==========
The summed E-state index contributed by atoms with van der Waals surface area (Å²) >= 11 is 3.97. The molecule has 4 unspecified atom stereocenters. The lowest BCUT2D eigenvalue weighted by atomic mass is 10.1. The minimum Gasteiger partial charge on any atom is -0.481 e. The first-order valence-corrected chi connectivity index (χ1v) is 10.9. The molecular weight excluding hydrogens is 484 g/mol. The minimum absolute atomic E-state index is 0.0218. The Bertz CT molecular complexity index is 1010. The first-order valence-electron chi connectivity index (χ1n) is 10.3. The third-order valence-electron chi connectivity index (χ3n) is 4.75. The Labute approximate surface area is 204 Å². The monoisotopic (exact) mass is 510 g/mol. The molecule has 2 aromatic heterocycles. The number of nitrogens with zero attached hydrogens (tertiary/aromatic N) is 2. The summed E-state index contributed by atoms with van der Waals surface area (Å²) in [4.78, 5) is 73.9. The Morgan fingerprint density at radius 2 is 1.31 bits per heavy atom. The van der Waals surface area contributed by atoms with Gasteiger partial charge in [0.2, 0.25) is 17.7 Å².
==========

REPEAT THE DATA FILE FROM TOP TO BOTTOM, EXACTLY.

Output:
The summed E-state index contributed by atoms with van der Waals surface area (Å²) >= 11 is 3.97. The molecule has 4 unspecified atom stereocenters. The lowest BCUT2D eigenvalue weighted by atomic mass is 10.1. The minimum Gasteiger partial charge on any atom is -0.481 e. The first-order valence-corrected chi connectivity index (χ1v) is 10.9. The molecular weight excluding hydrogens is 484 g/mol. The minimum absolute atomic E-state index is 0.0218. The Bertz CT molecular complexity index is 1010. The first-order valence-electron chi connectivity index (χ1n) is 10.3. The third-order valence-electron chi connectivity index (χ3n) is 4.75. The Labute approximate surface area is 204 Å². The monoisotopic (exact) mass is 510 g/mol. The molecule has 2 aromatic heterocycles. The number of nitrogens with zero attached hydrogens (tertiary/aromatic N) is 2. The summed E-state index contributed by atoms with van der Waals surface area (Å²) in [4.78, 5) is 73.9. The Morgan fingerprint density at radius 2 is 1.31 bits per heavy atom. The van der Waals surface area contributed by atoms with Gasteiger partial charge in [0.2, 0.25) is 17.7 Å².